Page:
However, you are going to have to experiment.  Can you show the properties that you are setting for the recordset when you open it?  Specifically, what are you setting the CursorLocation, LockType, and CursorType to?  Can you show what you are using as a connect string when opening your Connection?

As I said, using adOpenKeyset may help make your recordset updateable, however it might need to be in combination with some other settings.

Either way, I suspect that you will have to modifiy your program to some extent to port it to Oracle.
>>>there are other criteria that i need to select the records.

Regular where statements should be ok like field a= 1 and field = 2
max1978exAuthor Commented:
i have tried Cursor type adOpenKeyset and adOpenDynamic, CursorLocation = adUseServer and adUseClient, LockType = adLockPessimistic and adLockOptimistic. it still doesn't works.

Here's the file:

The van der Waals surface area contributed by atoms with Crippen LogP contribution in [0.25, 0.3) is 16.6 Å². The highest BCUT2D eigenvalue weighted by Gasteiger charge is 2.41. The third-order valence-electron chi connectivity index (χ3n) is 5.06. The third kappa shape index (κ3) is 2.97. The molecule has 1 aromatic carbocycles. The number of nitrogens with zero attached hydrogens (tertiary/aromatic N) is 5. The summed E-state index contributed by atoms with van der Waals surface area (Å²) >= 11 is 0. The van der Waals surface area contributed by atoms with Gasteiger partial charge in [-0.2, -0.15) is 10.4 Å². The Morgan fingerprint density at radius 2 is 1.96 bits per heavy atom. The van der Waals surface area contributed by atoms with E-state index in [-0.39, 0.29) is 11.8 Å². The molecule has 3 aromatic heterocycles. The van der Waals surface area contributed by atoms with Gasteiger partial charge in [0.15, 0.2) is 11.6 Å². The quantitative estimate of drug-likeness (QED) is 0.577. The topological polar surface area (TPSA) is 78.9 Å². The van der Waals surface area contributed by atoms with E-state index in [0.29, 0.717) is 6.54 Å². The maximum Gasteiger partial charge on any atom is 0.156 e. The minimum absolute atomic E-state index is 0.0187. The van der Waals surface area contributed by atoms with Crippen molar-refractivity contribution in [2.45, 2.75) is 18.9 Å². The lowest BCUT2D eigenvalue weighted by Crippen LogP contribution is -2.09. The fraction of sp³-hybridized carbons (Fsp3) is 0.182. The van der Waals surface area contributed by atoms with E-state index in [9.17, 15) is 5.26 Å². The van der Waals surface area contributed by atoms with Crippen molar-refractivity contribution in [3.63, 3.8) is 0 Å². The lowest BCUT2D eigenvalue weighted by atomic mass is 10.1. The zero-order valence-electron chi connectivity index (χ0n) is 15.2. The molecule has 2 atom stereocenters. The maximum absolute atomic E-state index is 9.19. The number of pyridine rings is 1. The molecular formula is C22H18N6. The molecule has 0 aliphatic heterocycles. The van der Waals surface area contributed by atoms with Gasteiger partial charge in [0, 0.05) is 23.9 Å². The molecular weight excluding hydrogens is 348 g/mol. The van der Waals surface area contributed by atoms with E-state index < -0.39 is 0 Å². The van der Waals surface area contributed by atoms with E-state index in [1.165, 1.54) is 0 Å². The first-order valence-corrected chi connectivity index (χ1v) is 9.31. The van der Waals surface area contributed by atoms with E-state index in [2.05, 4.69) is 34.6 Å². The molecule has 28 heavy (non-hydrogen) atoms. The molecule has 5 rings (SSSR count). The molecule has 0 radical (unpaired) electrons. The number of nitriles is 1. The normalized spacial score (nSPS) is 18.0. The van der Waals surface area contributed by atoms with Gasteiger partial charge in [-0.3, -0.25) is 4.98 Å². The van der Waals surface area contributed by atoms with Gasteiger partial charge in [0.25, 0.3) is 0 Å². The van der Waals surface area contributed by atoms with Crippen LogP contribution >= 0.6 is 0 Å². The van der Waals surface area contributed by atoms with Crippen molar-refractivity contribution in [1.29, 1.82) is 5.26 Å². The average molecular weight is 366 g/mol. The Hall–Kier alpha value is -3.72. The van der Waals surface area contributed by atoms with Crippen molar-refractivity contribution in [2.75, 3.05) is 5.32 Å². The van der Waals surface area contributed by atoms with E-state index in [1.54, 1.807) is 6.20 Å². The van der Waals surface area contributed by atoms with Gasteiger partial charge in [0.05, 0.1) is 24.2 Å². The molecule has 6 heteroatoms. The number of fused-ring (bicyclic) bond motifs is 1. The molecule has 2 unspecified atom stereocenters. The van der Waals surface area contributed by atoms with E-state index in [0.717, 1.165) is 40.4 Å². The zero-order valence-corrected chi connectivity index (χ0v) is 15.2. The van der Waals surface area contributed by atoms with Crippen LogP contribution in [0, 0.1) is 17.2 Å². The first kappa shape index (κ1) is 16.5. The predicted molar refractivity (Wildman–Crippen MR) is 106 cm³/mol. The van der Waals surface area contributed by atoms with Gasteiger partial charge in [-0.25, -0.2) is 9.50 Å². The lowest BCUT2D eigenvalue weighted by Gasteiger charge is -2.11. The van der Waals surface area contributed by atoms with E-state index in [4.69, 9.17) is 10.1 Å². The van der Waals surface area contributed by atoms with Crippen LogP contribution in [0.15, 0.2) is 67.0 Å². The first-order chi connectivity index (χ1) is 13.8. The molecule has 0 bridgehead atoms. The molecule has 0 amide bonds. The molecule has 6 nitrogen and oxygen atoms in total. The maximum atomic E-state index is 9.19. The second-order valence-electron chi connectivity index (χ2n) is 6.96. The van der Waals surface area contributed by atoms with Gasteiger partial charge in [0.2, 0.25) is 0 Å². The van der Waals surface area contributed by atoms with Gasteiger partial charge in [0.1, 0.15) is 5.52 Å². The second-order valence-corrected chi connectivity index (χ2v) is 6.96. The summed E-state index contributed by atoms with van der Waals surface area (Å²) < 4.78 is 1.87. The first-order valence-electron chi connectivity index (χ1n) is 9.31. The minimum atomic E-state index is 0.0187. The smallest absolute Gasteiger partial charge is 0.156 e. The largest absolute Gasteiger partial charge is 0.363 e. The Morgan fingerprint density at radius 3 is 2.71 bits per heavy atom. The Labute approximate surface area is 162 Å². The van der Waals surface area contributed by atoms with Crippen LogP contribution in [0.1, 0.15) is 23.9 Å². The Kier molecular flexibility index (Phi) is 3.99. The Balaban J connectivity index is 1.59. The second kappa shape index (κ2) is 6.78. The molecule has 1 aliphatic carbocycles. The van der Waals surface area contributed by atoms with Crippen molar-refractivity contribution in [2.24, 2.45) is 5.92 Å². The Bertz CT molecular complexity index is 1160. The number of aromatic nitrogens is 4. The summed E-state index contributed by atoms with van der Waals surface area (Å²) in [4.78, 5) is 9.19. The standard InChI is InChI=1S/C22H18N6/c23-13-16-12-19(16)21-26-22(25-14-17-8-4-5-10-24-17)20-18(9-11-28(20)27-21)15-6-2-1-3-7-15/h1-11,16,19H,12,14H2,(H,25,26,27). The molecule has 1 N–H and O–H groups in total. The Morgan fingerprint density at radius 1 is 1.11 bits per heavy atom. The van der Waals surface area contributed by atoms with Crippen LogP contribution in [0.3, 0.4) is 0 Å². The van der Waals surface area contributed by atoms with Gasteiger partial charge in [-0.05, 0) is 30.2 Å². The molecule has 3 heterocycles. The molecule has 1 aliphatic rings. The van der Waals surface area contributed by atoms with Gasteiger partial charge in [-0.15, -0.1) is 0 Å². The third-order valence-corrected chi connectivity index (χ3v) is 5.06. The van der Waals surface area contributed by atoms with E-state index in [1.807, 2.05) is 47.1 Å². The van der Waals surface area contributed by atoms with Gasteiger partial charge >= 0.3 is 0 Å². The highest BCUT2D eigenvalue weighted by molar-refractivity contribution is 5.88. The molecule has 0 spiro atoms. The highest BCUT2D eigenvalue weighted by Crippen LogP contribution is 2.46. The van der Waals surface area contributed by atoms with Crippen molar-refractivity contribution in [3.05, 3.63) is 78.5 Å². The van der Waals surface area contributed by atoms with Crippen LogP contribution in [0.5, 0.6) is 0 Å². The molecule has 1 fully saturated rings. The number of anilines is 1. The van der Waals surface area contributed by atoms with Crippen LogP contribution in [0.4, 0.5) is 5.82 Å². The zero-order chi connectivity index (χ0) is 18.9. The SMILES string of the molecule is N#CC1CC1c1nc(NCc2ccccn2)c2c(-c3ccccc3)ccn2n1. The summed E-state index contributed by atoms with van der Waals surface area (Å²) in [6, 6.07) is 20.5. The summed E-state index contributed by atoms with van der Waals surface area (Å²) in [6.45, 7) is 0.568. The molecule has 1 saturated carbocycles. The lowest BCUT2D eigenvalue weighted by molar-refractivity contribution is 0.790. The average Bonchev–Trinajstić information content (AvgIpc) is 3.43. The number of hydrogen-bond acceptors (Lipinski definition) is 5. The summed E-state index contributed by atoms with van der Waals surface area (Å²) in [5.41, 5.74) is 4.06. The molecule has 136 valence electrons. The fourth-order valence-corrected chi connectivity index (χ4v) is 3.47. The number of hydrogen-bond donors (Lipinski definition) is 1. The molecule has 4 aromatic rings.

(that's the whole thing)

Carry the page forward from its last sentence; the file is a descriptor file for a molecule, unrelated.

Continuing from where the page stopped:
the connection string i use is :
"Provider=OraOLEDB.Oracle.1;Persist Security Info=False;User ID=scott;Password=tiger;Data Source=Test"

by the way do u know any connection string that i can use to specify the server and the database name instead of the Service name as the data source?
Most Oracle connect strings require the service name.  The only way around it I know of is to use the OleDB provider for ODBC, and just specify a DSN name.  However, in the ODBC DSN, I think you will still have to specify the Service name.  This is the only way that the SQLNet layer can communicate with the program layer.

So, you have tried each of those things, but you have only tried them with the Oracle OleDB provider for Oracle.  You should try the provider, I think it is MSDAORA which is the Microsoft OleDB provider for Oracle.  Or, there is also, I think, MSDASQL (you'd have to look that up), which is the OleDB provider for ODBC.  Then, you have to try each of the combinations again with each of these providers.